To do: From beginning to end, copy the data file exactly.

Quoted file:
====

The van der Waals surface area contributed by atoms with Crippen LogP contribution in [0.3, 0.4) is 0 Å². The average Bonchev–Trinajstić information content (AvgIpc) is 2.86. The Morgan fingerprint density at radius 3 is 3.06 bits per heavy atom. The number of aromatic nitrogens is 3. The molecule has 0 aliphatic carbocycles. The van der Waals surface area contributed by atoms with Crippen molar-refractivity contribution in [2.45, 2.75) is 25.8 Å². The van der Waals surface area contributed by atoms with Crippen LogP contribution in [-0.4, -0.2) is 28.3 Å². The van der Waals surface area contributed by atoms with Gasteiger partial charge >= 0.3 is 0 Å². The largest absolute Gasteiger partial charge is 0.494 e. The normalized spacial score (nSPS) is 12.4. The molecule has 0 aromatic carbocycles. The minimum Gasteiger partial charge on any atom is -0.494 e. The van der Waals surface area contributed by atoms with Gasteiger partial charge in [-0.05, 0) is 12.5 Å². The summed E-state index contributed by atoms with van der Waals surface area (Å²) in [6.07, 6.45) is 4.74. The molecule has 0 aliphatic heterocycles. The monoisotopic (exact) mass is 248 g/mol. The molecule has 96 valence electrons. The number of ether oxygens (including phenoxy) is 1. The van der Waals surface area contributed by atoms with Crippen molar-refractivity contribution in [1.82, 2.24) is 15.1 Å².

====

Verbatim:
The van der Waals surface area contributed by atoms with Crippen LogP contribution in [0.3, 0.4) is 0 Å². The average Bonchev–Trinajstić information content (AvgIpc) is 2.86. The Morgan fingerprint density at radius 3 is 3.06 bits per heavy atom. The number of aromatic nitrogens is 3. The molecule has 0 aliphatic carbocycles. The van der Waals surface area contributed by atoms with Crippen molar-refractivity contribution in [2.45, 2.75) is 25.8 Å². The van der Waals surface area contributed by atoms with Crippen LogP contribution in [-0.4, -0.2) is 28.3 Å². The van der Waals surface area contributed by atoms with Gasteiger partial charge >= 0.3 is 0 Å². The largest absolute Gasteiger partial charge is 0.494 e. The normalized spacial score (nSPS) is 12.4. The molecule has 0 aromatic carbocycles. The minimum Gasteiger partial charge on any atom is -0.494 e. The van der Waals surface area contributed by atoms with Gasteiger partial charge in [-0.05, 0) is 12.5 Å². The summed E-state index contributed by atoms with van der Waals surface area (Å²) in [6.07, 6.45) is 4.74. The molecule has 0 aliphatic heterocycles. The monoisotopic (exact) mass is 248 g/mol. The molecule has 96 valence electrons. The number of ether oxygens (including phenoxy) is 1. The van der Waals surface area contributed by atoms with Crippen molar-refractivity contribution in [1.82, 2.24) is 15.1 Å².